The Baltic Times
Adam Krowka, TALLINN
A team of German scientists has come out with fresh findings regarding the cause of the 1994 Estonia ferry disaster. Their study found the Estonia was traveling too quickly given the adverse weather and actions taken by the crew actually caused the ship to capsize.
Swedish authorities hired the scientists, who work at the Hamburg Ship Model Basin (HSVA) and Hamburg University of Technology, following strong criticism of the 1997 joint Estonian, Finnish and Swedish official report.
The team clarified and expanded on previous findings looking at the evidence afresh. Under the guidance of university researchers Stefan Kruger and Petri Valanto the team took evidence from surviving crewmembers, looked at radar data, recovered part of the wreckage and studied the disaster location to simulate the final moments of the Estonia.
The scientists used one of the world”s most advanced shipping disaster simulation programs, ROLLS, to analyze the information. Three separate scenarios examined what happened to the bow doors attached to the hull and the vehicle ramp. The third scenario, in which both failed to prevent water from rushing into the ship, is thought to be closest to actual events.
In the simulation the Estonia was traveling extremely fast. Engines were running at full speed to make up for delays. The ferry was not designed to deal with the pressure from fourmeter waves and stress from the waves broke the bow door away from the hull. The vehicle ramp, a second barrier, opened. Attempts by the crew to turn the ship to the side made matters worse, causing the ferry to tip over and take on water through its large glass windows.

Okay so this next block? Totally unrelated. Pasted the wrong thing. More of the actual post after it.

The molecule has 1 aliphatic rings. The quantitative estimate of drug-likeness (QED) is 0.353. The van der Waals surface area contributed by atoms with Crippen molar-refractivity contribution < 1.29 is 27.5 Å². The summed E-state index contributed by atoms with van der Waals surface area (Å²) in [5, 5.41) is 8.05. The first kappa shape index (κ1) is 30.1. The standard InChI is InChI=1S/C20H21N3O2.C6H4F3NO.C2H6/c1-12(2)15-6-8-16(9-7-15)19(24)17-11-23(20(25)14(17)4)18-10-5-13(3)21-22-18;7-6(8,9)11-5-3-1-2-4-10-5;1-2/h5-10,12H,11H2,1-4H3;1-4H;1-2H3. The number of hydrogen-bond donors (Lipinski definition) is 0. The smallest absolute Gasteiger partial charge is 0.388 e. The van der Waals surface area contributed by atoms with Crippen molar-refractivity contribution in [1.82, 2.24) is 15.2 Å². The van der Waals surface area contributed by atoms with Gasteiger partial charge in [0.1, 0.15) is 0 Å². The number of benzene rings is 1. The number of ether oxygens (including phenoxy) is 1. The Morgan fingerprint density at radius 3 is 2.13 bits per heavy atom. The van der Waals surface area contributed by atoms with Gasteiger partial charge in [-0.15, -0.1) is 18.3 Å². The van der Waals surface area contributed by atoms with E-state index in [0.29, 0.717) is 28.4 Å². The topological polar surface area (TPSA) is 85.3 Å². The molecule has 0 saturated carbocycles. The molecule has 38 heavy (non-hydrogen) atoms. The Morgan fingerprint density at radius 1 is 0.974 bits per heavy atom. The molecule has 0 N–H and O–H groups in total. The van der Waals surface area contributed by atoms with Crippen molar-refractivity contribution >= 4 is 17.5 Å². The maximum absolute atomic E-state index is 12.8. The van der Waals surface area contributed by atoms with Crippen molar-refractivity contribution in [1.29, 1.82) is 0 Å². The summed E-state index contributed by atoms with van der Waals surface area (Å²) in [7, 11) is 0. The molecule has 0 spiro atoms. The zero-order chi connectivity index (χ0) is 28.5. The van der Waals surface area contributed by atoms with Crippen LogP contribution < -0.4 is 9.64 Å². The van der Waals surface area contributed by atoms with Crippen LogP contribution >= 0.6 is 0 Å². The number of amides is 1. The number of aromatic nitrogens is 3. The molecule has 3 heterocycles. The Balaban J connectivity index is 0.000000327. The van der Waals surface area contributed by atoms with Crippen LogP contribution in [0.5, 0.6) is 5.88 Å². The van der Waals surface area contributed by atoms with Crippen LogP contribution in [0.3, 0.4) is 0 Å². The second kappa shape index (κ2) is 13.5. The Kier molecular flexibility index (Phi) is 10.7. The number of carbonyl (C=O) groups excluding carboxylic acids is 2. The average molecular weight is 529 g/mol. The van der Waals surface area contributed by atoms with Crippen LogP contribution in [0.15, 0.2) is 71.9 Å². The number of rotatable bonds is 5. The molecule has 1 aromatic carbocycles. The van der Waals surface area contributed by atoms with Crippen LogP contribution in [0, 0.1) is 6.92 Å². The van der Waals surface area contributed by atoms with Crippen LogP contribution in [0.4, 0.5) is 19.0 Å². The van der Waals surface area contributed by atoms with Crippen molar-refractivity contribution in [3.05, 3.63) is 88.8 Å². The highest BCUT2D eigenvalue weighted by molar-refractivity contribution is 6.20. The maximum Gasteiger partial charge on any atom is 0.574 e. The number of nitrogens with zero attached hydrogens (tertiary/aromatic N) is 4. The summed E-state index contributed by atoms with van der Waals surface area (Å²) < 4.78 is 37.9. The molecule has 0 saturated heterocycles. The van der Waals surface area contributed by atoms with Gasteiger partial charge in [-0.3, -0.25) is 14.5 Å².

Close to 40 minutes elapsed between the breaking off of the bow door and the capsizing of the Estonia the study found. Under normal circumstances this should have been ample time for all passengers and crew to escape to open decks, but when the Estonia was listing on its side almost all of these evacuation routes became impassable. Only 250 – 300 of the 989 people on board were able to emerge from below deck before the ship sunk.
A total of 852 people were lost to the waves on the night of Sept. 28, 1994 including famed Estonian singer Urmas Allender. Only 137 people survived the disaster.
Immediately following the incident speculation about the cause of the disaster from both the public and media was rampant, with many commentators saying that only a bomb could remove the ships”s bow door given the strong locking devices joining it to the hull. This theory has been discounted after analysis of parts of the wreckage.
The final report from the HVSA study is due in late March.
Currently nearly 170 ferry crossings take place weekly between Tallinn and Helsinki, and 47 weekly between Tallinn and Stockholm.